Understanding the Selection Tools

Posted on by Larry

[ This article was first published in the September, 2008, issue of
Larry’s Final Cut Pro Newsletter. Click here to subscribe. ]

I was wandering around our editing resource library looking for something to write, when I realized that I haven’t talked about the three selection tools inside Final Cut Pro 7. The selection tools are located in the Tool palette, just below the top Arrow / Selection tool.

Here’s what they do.

Selection 1

The Edit Selection tool selects edit points. Select the tool (or type G), then drag to select the edit points you want to work with. Final Cut only allows one selected edit point per track, but if you are layering clips, selecting multiple edit points can be really useful.

For instance, to get multiple stacked clips to all start, or end, at the same time, put the playhead at the point you want them to start or end, select all the edit points using the Edit Selection tool, then type E. Provided you have sufficient handles, all the selected edit points will immediately jump to the location of the playhead. I use this technique constantly when I am building effects.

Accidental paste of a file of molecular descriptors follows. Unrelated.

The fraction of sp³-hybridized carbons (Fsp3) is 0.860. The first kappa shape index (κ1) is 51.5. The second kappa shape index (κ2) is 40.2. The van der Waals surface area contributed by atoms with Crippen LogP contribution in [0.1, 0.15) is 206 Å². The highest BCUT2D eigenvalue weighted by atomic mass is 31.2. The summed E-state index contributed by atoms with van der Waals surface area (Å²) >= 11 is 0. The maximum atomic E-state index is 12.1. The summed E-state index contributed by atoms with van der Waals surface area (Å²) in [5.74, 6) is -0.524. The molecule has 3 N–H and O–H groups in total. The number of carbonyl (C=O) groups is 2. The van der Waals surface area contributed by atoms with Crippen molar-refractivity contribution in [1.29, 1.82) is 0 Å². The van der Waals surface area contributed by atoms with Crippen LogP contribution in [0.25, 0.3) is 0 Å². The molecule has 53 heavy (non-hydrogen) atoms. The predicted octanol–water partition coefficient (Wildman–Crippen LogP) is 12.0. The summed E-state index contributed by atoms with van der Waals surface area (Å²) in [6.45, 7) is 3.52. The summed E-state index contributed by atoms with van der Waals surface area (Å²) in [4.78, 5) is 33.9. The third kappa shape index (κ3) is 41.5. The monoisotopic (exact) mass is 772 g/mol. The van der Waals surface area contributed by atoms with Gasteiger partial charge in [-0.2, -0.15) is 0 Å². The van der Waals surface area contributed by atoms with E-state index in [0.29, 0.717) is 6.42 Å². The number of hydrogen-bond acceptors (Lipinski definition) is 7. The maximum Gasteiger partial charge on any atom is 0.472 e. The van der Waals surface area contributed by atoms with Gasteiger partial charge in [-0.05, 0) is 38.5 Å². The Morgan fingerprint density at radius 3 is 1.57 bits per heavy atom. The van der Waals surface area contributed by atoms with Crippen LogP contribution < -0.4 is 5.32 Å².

Selection 2

The Group Selection tool selects clips. Which, for those of us who have used Final Cut Pro for more than about two minutes, is exactly what the Arrow / Selection tool does. So, why add a tool to repeat these functions.

Well, the answer is that the Group Selection tool ONLY selects clips. You can’t move them with this tool, as you can with the Arrow tool. This means that if you absolutely, positively MUST select a clip, or group of clips, with ZERO risk of moving it, the Group Selection tool is exactly what you need. Try it, and you’ll see what I mean — it selects but can not move. Its keyboard shortcut is GG.

Selection 3

The Range Selection tool allows you to select a range within a clip or across a group of clips. This can be useful if you want to apply a filter to a portion of a clip, but not the whole clip. Or you want to delete a portion of a clip, but not the whole clip. The ability to select a portion of a clip without necessarily forcing an edit point can be very useful. Its keyboard shortcut is GGG.

Here’s an article that describes using the Range Selection tool in more detail.

While I don’t use these tools often, when I need them, I’m very grateful they are there.


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